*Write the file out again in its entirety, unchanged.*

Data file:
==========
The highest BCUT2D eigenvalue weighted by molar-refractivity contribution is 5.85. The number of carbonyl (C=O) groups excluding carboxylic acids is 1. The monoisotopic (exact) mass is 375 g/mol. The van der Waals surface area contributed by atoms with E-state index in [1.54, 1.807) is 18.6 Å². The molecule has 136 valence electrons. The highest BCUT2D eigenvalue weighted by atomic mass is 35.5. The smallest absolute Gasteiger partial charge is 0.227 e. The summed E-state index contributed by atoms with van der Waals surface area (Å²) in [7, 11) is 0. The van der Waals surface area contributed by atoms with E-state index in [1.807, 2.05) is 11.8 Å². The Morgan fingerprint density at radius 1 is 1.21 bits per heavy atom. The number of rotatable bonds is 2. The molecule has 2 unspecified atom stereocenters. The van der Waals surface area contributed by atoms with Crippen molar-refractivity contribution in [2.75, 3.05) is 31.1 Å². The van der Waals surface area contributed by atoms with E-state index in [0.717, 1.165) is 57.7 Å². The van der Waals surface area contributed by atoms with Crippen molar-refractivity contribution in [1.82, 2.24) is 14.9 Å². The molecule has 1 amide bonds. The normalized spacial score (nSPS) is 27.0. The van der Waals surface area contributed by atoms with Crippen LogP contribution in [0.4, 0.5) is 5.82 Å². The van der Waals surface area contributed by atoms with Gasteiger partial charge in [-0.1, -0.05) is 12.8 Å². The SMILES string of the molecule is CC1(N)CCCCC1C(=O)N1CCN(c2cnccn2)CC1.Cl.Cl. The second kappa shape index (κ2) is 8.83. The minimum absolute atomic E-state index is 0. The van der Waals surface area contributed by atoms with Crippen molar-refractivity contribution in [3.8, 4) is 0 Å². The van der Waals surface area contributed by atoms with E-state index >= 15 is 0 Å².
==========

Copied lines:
The highest BCUT2D eigenvalue weighted by molar-refractivity contribution is 5.85. The number of carbonyl (C=O) groups excluding carboxylic acids is 1. The monoisotopic (exact) mass is 375 g/mol. The van der Waals surface area contributed by atoms with E-state index in [1.54, 1.807) is 18.6 Å². The molecule has 136 valence electrons. The highest BCUT2D eigenvalue weighted by atomic mass is 35.5. The smallest absolute Gasteiger partial charge is 0.227 e. The summed E-state index contributed by atoms with van der Waals surface area (Å²) in [7, 11) is 0. The van der Waals surface area contributed by atoms with E-state index in [1.807, 2.05) is 11.8 Å². The Morgan fingerprint density at radius 1 is 1.21 bits per heavy atom. The number of rotatable bonds is 2. The molecule has 2 unspecified atom stereocenters. The van der Waals surface area contributed by atoms with Crippen molar-refractivity contribution in [2.75, 3.05) is 31.1 Å². The van der Waals surface area contributed by atoms with E-state index in [0.717, 1.165) is 57.7 Å². The van der Waals surface area contributed by atoms with Crippen molar-refractivity contribution in [1.82, 2.24) is 14.9 Å². The molecule has 1 amide bonds. The normalized spacial score (nSPS) is 27.0. The van der Waals surface area contributed by atoms with Crippen LogP contribution in [0.4, 0.5) is 5.82 Å². The van der Waals surface area contributed by atoms with Gasteiger partial charge in [-0.1, -0.05) is 12.8 Å². The SMILES string of the molecule is CC1(N)CCCCC1C(=O)N1CCN(c2cnccn2)CC1.Cl.Cl. The second kappa shape index (κ2) is 8.83. The minimum absolute atomic E-state index is 0. The van der Waals surface area contributed by atoms with Crippen molar-refractivity contribution in [3.8, 4) is 0 Å². The van der Waals surface area contributed by atoms with E-state index >= 15 is 0 Å².